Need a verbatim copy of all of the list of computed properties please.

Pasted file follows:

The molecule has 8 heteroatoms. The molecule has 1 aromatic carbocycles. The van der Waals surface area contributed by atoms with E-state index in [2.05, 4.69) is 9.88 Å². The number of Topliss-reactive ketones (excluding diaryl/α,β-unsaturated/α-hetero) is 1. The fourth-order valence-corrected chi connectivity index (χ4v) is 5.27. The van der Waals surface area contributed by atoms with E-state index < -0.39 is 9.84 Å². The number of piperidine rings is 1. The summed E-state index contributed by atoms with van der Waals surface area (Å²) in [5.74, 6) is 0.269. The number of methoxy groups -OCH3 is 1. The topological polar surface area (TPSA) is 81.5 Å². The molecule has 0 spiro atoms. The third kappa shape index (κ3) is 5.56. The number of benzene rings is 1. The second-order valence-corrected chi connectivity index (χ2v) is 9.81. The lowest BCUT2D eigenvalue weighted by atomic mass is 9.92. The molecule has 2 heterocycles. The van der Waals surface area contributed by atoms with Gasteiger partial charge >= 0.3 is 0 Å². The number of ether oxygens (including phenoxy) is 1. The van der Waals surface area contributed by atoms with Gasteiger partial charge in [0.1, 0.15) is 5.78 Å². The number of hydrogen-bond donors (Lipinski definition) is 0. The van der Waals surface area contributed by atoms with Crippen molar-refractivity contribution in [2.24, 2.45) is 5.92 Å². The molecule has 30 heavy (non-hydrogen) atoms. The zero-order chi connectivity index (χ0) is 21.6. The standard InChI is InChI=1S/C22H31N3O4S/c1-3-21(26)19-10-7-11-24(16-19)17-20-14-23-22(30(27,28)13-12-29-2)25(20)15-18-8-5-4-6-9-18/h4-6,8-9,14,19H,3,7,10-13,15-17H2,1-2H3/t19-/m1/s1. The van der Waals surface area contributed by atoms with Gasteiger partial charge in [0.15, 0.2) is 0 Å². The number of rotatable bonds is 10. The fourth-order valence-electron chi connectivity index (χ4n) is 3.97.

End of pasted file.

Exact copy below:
The molecule has 8 heteroatoms. The molecule has 1 aromatic carbocycles. The van der Waals surface area contributed by atoms with E-state index in [2.05, 4.69) is 9.88 Å². The number of Topliss-reactive ketones (excluding diaryl/α,β-unsaturated/α-hetero) is 1. The fourth-order valence-corrected chi connectivity index (χ4v) is 5.27. The van der Waals surface area contributed by atoms with E-state index < -0.39 is 9.84 Å². The number of piperidine rings is 1. The summed E-state index contributed by atoms with van der Waals surface area (Å²) in [5.74, 6) is 0.269. The number of methoxy groups -OCH3 is 1. The topological polar surface area (TPSA) is 81.5 Å². The molecule has 0 spiro atoms. The third kappa shape index (κ3) is 5.56. The number of benzene rings is 1. The second-order valence-corrected chi connectivity index (χ2v) is 9.81. The lowest BCUT2D eigenvalue weighted by atomic mass is 9.92. The molecule has 2 heterocycles. The van der Waals surface area contributed by atoms with Gasteiger partial charge >= 0.3 is 0 Å². The number of ether oxygens (including phenoxy) is 1. The van der Waals surface area contributed by atoms with Gasteiger partial charge in [0.1, 0.15) is 5.78 Å². The number of hydrogen-bond donors (Lipinski definition) is 0. The van der Waals surface area contributed by atoms with Crippen molar-refractivity contribution in [2.24, 2.45) is 5.92 Å². The molecule has 30 heavy (non-hydrogen) atoms. The zero-order chi connectivity index (χ0) is 21.6. The standard InChI is InChI=1S/C22H31N3O4S/c1-3-21(26)19-10-7-11-24(16-19)17-20-14-23-22(30(27,28)13-12-29-2)25(20)15-18-8-5-4-6-9-18/h4-6,8-9,14,19H,3,7,10-13,15-17H2,1-2H3/t19-/m1/s1. The van der Waals surface area contributed by atoms with Gasteiger partial charge in [0.15, 0.2) is 0 Å². The number of rotatable bonds is 10. The fourth-order valence-electron chi connectivity index (χ4n) is 3.97.